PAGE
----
Boreal Forest

The Boreal Forest © Greenpeace

Greenpeace is dedicated to the conservation of Canada’s largest ecosystem, the Boreal Forest. Our first priority is a healthy Boreal Forest which supports viable economies and communities. Representing more than half of Canada’s landmass, the Boreal Forest sustains countless plants and animals and plays a critical role in mitigating global climate change. The Boreal holds some of the highest quantities of terrestrial carbon in the world – an estimated 208 billion tones. It is also the source of life and culture for many Indigenous communities. Yet many areas of the Boreal Forest are under threat by destructive logging practices.

Greenpeace has identified five “Endangered Forest” areas that are amongst the most valuable intact wilderness left in Canada’s commercial forest. Unfortunately, companies like Resolute Forest Products are logging in some of these forests and destroying critical caribou habitat. Resolute is currently suing Greenpeace for $7 million to divert your attention from its destructive practices. But Greenpeace is standing up for the forest and won’t be silenced by this lawsuit.

Currently, only 8 per cent of Canada’s forest area is protected by legislation. A comprehensive network of protected areas is vital to conserve the Boreal Forest for future generations.

The forest can’t defend itself. Take action and #StandForForests now.

How Greenpeace works to save the Boreal Forest

  • Challenging the marketplace: We expose the destructive practices of logging companies that can and should operate in a sustainable and socially responsible manner. We also challenge forest products customers to show leadership in supporting conservation.
  • Engaging consumers: We mobilize and educate the public about companies, like Resolute Forest Products, that are destroying the forest. We provide consumers with information that will reduce the impact of their purchases on the forest.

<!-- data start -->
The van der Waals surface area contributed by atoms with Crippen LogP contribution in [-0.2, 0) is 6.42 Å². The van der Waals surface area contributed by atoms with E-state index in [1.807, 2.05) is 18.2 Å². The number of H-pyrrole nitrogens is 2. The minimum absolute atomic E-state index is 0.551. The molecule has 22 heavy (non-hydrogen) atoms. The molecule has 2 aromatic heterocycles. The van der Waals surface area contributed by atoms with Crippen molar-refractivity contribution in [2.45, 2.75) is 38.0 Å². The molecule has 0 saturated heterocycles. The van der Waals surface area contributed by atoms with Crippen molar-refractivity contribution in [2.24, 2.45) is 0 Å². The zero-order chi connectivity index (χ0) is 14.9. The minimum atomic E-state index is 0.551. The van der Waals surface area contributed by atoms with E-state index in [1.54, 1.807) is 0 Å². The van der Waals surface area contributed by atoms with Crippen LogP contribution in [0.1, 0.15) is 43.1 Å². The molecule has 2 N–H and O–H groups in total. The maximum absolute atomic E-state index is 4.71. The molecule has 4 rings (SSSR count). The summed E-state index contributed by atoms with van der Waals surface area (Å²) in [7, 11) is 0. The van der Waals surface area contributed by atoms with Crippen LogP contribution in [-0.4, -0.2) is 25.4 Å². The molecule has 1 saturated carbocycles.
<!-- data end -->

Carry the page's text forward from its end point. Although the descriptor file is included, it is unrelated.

• Pressuring governments: We hold governments accountable to their promises to protect the forest and urge them to do more to support a green economy in the Boreal that supports healthy communities and workers.
  • Working with industry: We collaborate with leaders in the forestry sector to ensure the creation of long-term jobs and a healthy Boreal Forest that can sustain its wealth of environmental and social values for all Canadians.
  • Collaborating with First Nations and other Indigenous communities: We recognize First Nations as decision makers in their traditional territories and believe they must be lead participants in conservation and planning. They have the right to free, prior and informed consent for all developments affecting their traditional territories, as per the United Nations Declaration on the Rights of Indigenous Peoples, and as required by the Forest Stewardship Council’s (FSC) certification standards.

The latest updates

 

Reclaiming My Muchness

Blog entry by Christine Bruce, volunteer | March 19, 2014 1 comment

Yesterday was a blissfully sunny day, unusual here in Kingston during this long, cold winter. That seemed a sign: today, I’m taking advantage of the weather to do some guerilla advocacy on behalf of Greenpeace Canada. At seven-thirty...

Mount Royal Cross transformed into scales of justice: Greenpeace protests the...

Feature story | March 18, 2014 at 6:00

10 Greenpeace activists and a group of volunteers transformed the iconic Mount Royal Cross into immense scales of justice representing the imbalance between the destructive practices of Canada’s largest logging company, Resolute Forest Products,...

Message to Resolute: You can collaborate with us. Others have.

Blog entry by Richard Brooks | March 17, 2014 2 comments

“ We’ve done it before, we can do it here. ” It’s a mantra that we have been saying over and over again in our campaign to protect the Boreal Forest. We can put in place lasting solutions that protect the forest and the wildlife...

Winter expedition into the Broadback Valley “Endangered Forest”

Blog entry by Greenpeace Canada | March 14, 2014

The Cree Nation of Waswanipi, with the support of a team from Greenpeace, organized a media expedition to the Cree ancestral lands in the Broadback Valley “Endangered Forest”. Joined by journalists from Agence France Presse (AFP), the...

From Tree Tops to City Shops

Blog entry by Marla Wach, volunteer | March 6, 2014

I currently live in Toronto. About two and a half years ago I moved to Toronto from Thunder Bay, ON. Thunder Bay is beautiful. The night sky is more than breathtaking. If you think you know what a star looks like, wait until you get to...

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